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Placement of a Compass Knee HingeSurgical Technique
Clayton W. Nuelle, MD1; James P. Stannard, MD1
1 Department of Orthopaedic Surgery, University of Missouri, 1100 Virginia Avenue, DC953.00, Columbia, MO 65212. E-mail address for J.P. Stannard: stannardj@health.missouri.edu
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Based on an original article: J Bone Joint Surg Am. 2014 Feb 4;96(3):184-91

Disclosure: None of the authors received payments or services, either directly or indirectly (i.e., via his or her institution), from a third party in support of any aspect of this work. One or more of the authors, or his or her institution, has had a financial relationship, in the thirty-six months prior to submission of this work, with an entity in the biomedical arena that could be perceived to influence or have the potential to influence what is written in this work. No author has had any other relationships, or has engaged in any other activities, that could be perceived to influence or have the potential to influence what is written in this work. The complete Disclosures of Potential Conflicts of Interest submitted by authors are always provided with the online version of the article.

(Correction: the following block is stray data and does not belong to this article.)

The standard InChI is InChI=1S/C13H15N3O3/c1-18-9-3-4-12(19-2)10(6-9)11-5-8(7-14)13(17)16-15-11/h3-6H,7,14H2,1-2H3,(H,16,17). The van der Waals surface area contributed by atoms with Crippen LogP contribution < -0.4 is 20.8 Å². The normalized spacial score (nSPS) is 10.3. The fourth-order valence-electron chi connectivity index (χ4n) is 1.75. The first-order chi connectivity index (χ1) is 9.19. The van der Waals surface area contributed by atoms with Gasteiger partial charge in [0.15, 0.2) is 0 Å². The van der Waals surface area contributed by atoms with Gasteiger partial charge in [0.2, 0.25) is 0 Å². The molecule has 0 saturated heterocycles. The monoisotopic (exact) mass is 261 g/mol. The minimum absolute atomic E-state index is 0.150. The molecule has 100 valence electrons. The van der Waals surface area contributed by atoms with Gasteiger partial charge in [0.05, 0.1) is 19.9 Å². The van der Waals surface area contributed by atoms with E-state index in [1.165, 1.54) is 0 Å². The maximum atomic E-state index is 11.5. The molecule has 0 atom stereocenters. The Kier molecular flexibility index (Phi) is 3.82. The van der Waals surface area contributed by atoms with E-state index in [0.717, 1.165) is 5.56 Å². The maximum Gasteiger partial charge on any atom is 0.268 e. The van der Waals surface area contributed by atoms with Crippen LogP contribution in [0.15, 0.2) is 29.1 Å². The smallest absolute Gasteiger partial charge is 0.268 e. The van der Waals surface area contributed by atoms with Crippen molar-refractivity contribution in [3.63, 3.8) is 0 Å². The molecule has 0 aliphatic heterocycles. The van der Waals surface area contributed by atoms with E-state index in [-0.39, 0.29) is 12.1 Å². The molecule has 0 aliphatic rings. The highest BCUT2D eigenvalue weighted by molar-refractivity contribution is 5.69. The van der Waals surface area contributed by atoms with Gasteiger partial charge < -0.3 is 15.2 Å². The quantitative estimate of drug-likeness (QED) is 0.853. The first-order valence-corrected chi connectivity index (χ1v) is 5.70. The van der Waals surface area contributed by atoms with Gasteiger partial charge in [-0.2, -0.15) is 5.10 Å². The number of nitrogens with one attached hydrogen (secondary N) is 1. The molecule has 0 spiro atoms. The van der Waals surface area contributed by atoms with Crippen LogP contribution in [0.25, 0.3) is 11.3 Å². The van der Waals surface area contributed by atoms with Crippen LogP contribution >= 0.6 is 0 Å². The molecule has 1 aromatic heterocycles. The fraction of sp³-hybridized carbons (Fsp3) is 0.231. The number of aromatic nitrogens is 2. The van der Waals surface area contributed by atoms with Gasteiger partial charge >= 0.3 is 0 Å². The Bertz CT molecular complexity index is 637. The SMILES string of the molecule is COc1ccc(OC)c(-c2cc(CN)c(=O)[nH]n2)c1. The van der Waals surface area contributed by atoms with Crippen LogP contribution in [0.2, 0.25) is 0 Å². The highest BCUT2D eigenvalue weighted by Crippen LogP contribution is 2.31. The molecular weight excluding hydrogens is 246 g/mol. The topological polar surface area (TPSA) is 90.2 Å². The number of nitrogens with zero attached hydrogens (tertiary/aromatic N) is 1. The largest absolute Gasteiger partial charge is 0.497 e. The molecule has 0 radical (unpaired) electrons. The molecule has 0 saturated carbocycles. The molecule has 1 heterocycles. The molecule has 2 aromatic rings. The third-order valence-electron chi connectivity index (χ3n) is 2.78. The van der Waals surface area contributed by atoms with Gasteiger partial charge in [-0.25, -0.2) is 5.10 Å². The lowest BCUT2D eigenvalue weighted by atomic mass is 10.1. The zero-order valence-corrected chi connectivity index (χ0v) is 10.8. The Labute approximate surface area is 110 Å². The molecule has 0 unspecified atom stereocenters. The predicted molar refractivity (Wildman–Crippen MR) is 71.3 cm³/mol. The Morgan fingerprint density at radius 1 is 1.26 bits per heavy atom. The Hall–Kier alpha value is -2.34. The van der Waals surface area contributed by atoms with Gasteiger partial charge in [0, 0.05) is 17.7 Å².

Copyright © 2014 by The Journal of Bone and Joint Surgery, Inc.
JBJS Essential Surgical Techniques, 2014 Jan 22;4(1):1-6. doi: 10.2106/JBJS.ST.M.00062
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The Compass Knee Hinge can be a useful part of the treatment regimen for highly unstable knee dislocations.

Step 1: Initial Alignment of Wires

Make sure to place the centering wire at the isometric point of the knee.

Step 2: Placement of the Compass Knee Hinge

Take the necessary steps to place the Compass Knee Hinge over the wire.

Step 3: Application of the Compass Knee Hinge with Concurrent Procedures

If repair or reconstruction of either the posteromedial or the posterolateral corner is part of the planned surgical procedure, place the centering wire prior to the repair or reconstruction of the injured corner.

Step 4: Postoperative Protocol

Postoperatively, use progressive protocols to enable the patient to regain knee motion following the application of the hinge.


The above technique was used to treat fifty-five patients with a total of fifty-six knee dislocations who had various concurrent ligamentous reconstructions14.



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    These activities have been planned and implemented in accordance with the Essential Areas and policies of the Accreditation Council for Continuing Medical Education (ACCME) through the joint sponsorship of the American Academy of Orthopaedic Surgeons and The Journal of Bone and Joint Surgery, Inc. The American Academy of Orthopaedic Surgeons is accredited by the ACCME to provide continuing medical education for physicians.
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